Bell & Ross has recently announced a new version of the BR 05 GMT, which features a silver-white dial and adds a second color option to the GMT models of the integrated-bracelet styling of the BR 05 lineup. With a legible red 24-hour hand, this caller GMT looks great with a silver dial and is also the first time that B&R designers have offered a BR 05 in a color that wasn’t black and blue. I think they chose well.
Like the black dial BR 05 GMT that was launched last year, the BR 05 GMT White uses a 41mm steel case and can be had with a full steel bracelet or a rubber strap that is designed to integrate directly with the case and its non-traditional lug shape. The case is 11.07mm thick and has a screw-down crown, 100 meters of water resistance, and sapphire crystals front and back (with the back offering a view of the BR 05 GMT’s 360-degree oscillating weight).
Inside, we find a GMT movement that is based on the Sellita SW-330 and which Bell & Ross calls the BR-Cal 325. It’s an automatic movement that ticks at 4 Hz, has ~42 hours of power reserve, and features a date at three along with a caller-style 24-hour independently adjustable GMT function. This means that you can adjust your view of a second timezone without changing or disrupting the main time display. While somewhat more cumbersome to use when actively changing time zones, this GMT function is very handy for keeping track of a second time zone.
While I remain a complete sucker for a white-dialed GMT, that’s not the only reason that I figured this new Bell & Ross was worth a closer look – I’ve been curious about the BR 05 since it was launched in 2019 with a 40mm automatic model. I like the design, and the sort of instrument-like take on the Genta-derived integrated bracelet sports watch format. Furthermore, the sizing seems good and they appear to look great on wrist. Bell & Ross has always been of interest to me, but I’ve never found one of their quirky square-cased models that actually worked really well on my bony wrist. Perhaps a bracelet would make all the difference.
And now they have a GMT in a white dial. Sure, the dial and hand design have borrowed a good deal from the Explorer II, but they are far from the only brand to find some inspiration via the Rolex catalog, and I’d argue that the square case and general aesthetic insulate the BR 05 GMT from feeling altogether too similar. Furthermore, I like that they maintain much of the Bell & Ross design language in the dial (especially with the large Arabic markers) and the use of the white/grey 24-hour rehaut.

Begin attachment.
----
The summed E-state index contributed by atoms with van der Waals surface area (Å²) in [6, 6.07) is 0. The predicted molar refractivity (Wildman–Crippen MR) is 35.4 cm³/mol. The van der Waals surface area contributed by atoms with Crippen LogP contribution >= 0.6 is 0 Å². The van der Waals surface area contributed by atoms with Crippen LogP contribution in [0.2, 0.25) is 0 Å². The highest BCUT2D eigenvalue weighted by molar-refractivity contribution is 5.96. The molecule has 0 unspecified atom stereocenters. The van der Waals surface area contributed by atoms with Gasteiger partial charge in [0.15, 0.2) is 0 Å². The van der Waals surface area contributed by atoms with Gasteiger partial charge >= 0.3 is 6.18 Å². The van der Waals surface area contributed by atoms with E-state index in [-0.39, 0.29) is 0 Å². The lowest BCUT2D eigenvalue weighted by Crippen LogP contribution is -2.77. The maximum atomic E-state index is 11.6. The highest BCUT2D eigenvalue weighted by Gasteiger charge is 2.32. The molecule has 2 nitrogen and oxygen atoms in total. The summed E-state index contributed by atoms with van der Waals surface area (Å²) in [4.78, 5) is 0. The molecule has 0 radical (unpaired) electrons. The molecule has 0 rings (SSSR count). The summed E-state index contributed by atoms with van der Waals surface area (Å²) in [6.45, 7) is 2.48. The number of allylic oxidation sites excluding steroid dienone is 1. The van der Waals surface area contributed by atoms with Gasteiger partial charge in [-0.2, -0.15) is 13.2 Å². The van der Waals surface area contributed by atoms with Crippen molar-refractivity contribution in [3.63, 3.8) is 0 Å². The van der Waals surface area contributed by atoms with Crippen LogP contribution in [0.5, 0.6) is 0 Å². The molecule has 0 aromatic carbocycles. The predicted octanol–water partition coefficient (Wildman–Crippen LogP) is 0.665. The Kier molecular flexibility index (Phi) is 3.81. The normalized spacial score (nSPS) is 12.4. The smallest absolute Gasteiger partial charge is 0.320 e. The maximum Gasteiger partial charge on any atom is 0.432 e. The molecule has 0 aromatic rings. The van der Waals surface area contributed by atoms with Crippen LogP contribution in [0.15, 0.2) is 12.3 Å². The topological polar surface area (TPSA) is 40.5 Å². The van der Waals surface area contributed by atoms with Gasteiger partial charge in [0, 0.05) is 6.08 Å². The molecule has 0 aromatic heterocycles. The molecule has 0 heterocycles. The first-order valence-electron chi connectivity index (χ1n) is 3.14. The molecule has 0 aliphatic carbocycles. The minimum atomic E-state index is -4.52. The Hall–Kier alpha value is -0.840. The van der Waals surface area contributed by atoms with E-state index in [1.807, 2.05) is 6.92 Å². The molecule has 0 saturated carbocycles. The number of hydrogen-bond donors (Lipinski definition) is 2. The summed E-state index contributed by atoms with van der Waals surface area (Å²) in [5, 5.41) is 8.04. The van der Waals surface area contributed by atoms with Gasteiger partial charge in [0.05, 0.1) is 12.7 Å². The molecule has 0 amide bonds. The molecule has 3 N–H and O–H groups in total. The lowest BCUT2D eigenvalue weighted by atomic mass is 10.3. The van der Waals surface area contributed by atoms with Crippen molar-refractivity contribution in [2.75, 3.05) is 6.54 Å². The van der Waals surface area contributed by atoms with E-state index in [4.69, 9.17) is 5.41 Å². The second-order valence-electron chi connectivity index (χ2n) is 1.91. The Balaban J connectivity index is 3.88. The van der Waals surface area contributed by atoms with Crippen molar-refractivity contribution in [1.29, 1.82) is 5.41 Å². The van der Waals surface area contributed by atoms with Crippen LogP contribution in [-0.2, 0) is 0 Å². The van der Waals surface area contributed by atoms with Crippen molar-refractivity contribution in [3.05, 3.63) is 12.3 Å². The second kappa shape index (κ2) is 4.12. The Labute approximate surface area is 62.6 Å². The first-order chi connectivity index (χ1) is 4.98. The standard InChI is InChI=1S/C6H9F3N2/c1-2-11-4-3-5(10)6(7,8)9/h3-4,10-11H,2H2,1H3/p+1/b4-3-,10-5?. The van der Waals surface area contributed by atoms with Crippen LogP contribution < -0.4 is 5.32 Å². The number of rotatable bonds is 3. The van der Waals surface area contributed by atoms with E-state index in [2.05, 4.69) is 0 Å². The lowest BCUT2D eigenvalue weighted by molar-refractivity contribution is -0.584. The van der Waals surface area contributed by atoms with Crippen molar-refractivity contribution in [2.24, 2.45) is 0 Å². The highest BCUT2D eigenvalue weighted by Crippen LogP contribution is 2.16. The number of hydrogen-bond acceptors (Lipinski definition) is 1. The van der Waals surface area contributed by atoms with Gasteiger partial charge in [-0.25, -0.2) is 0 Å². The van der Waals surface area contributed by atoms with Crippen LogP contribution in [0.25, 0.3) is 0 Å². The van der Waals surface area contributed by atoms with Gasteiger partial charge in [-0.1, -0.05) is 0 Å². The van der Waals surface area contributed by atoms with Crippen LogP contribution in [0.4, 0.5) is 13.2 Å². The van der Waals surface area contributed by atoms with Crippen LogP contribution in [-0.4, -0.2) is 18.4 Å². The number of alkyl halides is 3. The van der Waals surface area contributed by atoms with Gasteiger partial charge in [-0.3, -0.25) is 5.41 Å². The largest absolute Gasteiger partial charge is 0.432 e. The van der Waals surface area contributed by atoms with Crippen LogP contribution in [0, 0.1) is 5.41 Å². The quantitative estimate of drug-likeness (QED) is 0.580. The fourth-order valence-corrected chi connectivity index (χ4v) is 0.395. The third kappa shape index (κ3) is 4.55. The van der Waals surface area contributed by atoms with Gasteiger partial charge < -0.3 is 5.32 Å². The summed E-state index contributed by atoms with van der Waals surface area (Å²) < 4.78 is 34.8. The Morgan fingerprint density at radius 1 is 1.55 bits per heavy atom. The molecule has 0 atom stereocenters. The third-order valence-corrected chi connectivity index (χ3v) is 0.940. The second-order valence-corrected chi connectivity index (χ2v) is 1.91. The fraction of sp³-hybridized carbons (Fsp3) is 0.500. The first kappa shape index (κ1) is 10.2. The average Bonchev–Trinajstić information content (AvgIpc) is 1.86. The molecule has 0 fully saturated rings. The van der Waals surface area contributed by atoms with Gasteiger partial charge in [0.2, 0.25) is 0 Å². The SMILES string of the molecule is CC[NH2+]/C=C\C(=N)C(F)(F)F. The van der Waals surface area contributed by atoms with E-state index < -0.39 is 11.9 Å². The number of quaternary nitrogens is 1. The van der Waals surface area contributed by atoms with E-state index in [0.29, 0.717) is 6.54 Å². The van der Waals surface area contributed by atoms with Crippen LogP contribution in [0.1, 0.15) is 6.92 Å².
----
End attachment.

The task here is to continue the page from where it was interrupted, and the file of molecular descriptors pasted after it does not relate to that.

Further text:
At $5,000 and using a third-party movement, the BR 05 GMT has stiff competition. Collectors with more conventional tastes would likely opt for a Tudor Black Bay GMT, which offers local jumping (flyer) functionality, classic GMT styling, and a case of the same width (though a good bit thicker). Additionally, and I’m not comparing the two on build quality or general aesthetic, if you simply want a caller GMT, Seiko will happily sell you a lovely model with the same functionality for around $500.
But let’s be fair, the BR 05 GMT offers an entirely different look and feel to the above-mentioned competition and I’d argue that Bell & Ross is both not new to this price point and that cost sensitivity is likely not a core concern for B&R’s intended audience. As a guy who has long had the BR 03-92 Diver hanging out rent-free in my mind, this new BR 05 GMT marks the first time I’ve had anything more than professional curiosity in the lineup and I think it’s a handsome addition that I’d love to try on my own wrist. But what do you think – is the BR 05 GMT a good candidate for a hands-on follow-up? Let me know in the comments.